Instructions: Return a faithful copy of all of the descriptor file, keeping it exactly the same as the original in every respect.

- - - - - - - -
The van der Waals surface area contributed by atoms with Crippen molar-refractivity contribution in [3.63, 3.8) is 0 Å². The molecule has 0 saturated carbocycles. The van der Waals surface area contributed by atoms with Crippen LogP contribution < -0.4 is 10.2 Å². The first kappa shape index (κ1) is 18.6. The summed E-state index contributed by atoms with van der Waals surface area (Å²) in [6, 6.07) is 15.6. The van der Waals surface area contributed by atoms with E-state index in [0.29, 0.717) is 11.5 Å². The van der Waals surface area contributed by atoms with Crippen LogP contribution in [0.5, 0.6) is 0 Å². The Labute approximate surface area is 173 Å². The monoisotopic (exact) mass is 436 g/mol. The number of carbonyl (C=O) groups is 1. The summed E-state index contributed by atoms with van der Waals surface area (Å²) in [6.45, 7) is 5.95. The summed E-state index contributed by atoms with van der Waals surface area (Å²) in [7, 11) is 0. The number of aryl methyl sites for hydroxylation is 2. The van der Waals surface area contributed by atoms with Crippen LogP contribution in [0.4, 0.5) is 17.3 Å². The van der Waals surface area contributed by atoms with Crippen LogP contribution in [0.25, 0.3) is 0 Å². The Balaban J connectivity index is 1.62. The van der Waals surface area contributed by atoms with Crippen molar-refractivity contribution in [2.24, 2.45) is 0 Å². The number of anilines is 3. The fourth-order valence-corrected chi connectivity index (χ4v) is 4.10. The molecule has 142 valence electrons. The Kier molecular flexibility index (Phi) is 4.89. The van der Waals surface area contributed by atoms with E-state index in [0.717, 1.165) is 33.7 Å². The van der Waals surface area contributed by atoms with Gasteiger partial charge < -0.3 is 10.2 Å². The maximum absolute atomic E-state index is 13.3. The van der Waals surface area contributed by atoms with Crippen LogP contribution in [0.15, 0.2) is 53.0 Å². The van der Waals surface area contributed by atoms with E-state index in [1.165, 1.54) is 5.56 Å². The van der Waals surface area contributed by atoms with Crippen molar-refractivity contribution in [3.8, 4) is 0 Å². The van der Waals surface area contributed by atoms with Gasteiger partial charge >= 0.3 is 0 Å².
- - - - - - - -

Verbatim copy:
The van der Waals surface area contributed by atoms with Crippen molar-refractivity contribution in [3.63, 3.8) is 0 Å². The molecule has 0 saturated carbocycles. The van der Waals surface area contributed by atoms with Crippen LogP contribution < -0.4 is 10.2 Å². The first kappa shape index (κ1) is 18.6. The summed E-state index contributed by atoms with van der Waals surface area (Å²) in [6, 6.07) is 15.6. The van der Waals surface area contributed by atoms with E-state index in [0.29, 0.717) is 11.5 Å². The van der Waals surface area contributed by atoms with Crippen LogP contribution in [0.5, 0.6) is 0 Å². The Labute approximate surface area is 173 Å². The monoisotopic (exact) mass is 436 g/mol. The number of carbonyl (C=O) groups is 1. The summed E-state index contributed by atoms with van der Waals surface area (Å²) in [6.45, 7) is 5.95. The summed E-state index contributed by atoms with van der Waals surface area (Å²) in [7, 11) is 0. The number of aryl methyl sites for hydroxylation is 2. The van der Waals surface area contributed by atoms with Crippen LogP contribution in [0.4, 0.5) is 17.3 Å². The van der Waals surface area contributed by atoms with Crippen LogP contribution in [0.25, 0.3) is 0 Å². The Balaban J connectivity index is 1.62. The van der Waals surface area contributed by atoms with Crippen molar-refractivity contribution in [2.24, 2.45) is 0 Å². The number of anilines is 3. The fourth-order valence-corrected chi connectivity index (χ4v) is 4.10. The molecule has 142 valence electrons. The Kier molecular flexibility index (Phi) is 4.89. The van der Waals surface area contributed by atoms with E-state index in [0.717, 1.165) is 33.7 Å². The van der Waals surface area contributed by atoms with Gasteiger partial charge < -0.3 is 10.2 Å². The maximum absolute atomic E-state index is 13.3. The van der Waals surface area contributed by atoms with Crippen LogP contribution in [0.15, 0.2) is 53.0 Å². The van der Waals surface area contributed by atoms with E-state index in [1.165, 1.54) is 5.56 Å². The van der Waals surface area contributed by atoms with Crippen molar-refractivity contribution in [3.8, 4) is 0 Å². The van der Waals surface area contributed by atoms with Gasteiger partial charge >= 0.3 is 0 Å².